Thermal Performance and Key Challenges for Future CPU Cooling Technologies

Publication Type

Conference Paper




Over the past few years, thermal design for cooling microprocessors has become increasingly challenging mainly because of an increase in both average power density and local power density, commonly referred to as “hot spots”. The current air cooling technologies present diminishing returns, thus it is strategically important for the microelectronics industry to establish the research and development focus for future non air-cooling technologies. This paper presents the thermal performance capability for enabling and package based cooling technologies using a range of “reasonable” boundary conditions. In the enabling area a few key main building blocks are considered: air cooling, high conductivity materials, liquid cooling (single and two-phase), thermoelectric modules integrated with heat pipes/vapor chambers, refrigeration based devices and the thermal interface materials performance. For package based technologies we present only the microchannel building block (cold plate in contact with the back-side of the die). It will be shown that as the hot spot density factor increases, package based cooling technologies should be considered for more significant cooling improvements. In addition to thermal performance, a summary of the key technical challenges are presented in the paper.   This paper was also originally published as part of the Proceedings of the ASME 2005 Heat Transfer Summer Conference.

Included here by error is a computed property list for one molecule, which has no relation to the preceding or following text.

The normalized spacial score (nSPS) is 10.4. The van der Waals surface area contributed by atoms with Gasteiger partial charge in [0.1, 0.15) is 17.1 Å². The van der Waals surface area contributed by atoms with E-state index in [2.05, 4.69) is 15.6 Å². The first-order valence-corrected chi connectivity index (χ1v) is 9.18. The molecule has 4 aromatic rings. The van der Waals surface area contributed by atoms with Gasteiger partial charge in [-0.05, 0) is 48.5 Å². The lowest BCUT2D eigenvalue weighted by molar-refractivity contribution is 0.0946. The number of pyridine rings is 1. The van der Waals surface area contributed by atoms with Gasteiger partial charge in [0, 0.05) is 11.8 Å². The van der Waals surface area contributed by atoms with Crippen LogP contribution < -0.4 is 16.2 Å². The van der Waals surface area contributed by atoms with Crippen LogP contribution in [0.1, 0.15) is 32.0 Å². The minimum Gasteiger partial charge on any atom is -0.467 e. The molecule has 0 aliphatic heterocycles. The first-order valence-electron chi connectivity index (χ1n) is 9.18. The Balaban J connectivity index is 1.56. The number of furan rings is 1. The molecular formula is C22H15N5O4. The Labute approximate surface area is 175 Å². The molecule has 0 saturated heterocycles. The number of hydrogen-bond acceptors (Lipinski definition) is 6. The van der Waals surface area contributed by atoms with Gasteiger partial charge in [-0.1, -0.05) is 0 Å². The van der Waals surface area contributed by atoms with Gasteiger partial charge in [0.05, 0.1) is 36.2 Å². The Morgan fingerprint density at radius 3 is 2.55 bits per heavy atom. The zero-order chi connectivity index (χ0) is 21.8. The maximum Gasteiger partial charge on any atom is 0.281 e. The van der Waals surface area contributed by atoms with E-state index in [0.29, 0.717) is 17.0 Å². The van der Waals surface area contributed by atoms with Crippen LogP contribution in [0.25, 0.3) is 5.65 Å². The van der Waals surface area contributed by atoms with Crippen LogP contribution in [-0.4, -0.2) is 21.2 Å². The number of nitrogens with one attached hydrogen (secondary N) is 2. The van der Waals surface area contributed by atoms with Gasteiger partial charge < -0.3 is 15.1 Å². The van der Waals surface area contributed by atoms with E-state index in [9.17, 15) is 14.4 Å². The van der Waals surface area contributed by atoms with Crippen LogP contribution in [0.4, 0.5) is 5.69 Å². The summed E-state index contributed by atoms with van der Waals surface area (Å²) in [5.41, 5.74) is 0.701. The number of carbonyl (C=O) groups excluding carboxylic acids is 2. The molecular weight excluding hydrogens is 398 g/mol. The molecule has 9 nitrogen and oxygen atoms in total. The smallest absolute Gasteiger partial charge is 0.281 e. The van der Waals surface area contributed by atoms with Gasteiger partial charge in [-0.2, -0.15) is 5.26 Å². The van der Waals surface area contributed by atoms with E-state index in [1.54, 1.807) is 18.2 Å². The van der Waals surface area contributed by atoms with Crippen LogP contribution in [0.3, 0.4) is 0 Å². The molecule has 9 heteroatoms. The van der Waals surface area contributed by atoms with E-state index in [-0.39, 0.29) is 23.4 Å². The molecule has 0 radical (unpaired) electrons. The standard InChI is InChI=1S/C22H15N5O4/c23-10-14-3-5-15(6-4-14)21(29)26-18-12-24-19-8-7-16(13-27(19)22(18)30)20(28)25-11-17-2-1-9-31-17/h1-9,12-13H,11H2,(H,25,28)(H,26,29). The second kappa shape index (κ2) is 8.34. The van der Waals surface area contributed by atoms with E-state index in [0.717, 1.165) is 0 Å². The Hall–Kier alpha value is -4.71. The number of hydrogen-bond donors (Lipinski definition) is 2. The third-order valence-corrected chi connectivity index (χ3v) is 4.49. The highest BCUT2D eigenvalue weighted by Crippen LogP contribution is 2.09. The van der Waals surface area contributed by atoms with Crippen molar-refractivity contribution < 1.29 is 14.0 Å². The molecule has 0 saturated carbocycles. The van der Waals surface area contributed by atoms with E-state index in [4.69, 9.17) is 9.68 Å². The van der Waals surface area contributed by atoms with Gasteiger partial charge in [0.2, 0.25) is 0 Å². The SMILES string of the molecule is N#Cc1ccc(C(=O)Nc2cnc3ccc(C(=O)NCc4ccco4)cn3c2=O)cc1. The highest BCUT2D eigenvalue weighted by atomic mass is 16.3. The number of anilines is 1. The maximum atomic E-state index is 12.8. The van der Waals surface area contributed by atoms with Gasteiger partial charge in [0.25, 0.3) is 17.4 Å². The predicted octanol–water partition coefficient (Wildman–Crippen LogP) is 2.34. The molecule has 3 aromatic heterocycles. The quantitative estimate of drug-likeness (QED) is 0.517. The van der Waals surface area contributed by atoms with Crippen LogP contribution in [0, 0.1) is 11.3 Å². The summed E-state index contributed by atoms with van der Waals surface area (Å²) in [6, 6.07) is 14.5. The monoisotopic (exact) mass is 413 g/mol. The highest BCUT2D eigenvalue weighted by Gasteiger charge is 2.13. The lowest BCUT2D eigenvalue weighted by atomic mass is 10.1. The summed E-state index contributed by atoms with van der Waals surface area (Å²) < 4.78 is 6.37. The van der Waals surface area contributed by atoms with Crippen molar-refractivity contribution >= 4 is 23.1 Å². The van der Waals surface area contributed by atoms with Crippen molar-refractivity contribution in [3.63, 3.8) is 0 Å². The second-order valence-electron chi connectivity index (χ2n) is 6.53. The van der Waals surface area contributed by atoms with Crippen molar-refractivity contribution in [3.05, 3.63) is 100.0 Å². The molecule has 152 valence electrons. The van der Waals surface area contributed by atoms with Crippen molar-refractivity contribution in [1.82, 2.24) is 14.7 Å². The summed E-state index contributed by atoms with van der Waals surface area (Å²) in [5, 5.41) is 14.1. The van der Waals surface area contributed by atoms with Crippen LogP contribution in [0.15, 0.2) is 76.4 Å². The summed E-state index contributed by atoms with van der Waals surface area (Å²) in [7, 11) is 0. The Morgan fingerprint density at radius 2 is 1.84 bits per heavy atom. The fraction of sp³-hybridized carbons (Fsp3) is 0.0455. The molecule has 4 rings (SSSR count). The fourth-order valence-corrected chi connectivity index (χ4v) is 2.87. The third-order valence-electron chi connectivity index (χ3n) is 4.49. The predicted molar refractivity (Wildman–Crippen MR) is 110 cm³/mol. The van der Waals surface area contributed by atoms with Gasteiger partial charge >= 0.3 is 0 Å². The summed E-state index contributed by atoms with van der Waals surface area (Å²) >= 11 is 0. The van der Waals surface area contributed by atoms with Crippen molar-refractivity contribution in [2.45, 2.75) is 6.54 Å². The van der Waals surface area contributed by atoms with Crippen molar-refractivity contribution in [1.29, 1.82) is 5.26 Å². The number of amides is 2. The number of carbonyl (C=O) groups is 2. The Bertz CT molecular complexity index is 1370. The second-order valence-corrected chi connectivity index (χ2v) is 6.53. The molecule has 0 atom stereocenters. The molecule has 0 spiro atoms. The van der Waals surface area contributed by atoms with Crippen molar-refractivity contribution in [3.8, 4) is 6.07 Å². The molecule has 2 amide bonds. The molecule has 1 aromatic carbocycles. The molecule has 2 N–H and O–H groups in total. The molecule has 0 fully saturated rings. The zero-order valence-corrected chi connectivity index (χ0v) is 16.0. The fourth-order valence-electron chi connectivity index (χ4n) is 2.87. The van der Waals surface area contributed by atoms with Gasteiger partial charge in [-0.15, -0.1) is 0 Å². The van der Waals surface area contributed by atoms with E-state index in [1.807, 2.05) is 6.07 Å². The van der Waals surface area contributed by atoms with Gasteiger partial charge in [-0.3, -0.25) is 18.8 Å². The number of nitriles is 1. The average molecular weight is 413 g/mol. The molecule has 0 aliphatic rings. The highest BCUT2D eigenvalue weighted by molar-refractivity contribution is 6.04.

ASME 2005 Pacific Rim Technical Conference and Exhibition on Integration and Packaging of MEMS, NEMS, and Electronic Systems collocated with the ASME 2005 Heat Transfer Summer Conference

Year of Publication



Research Areas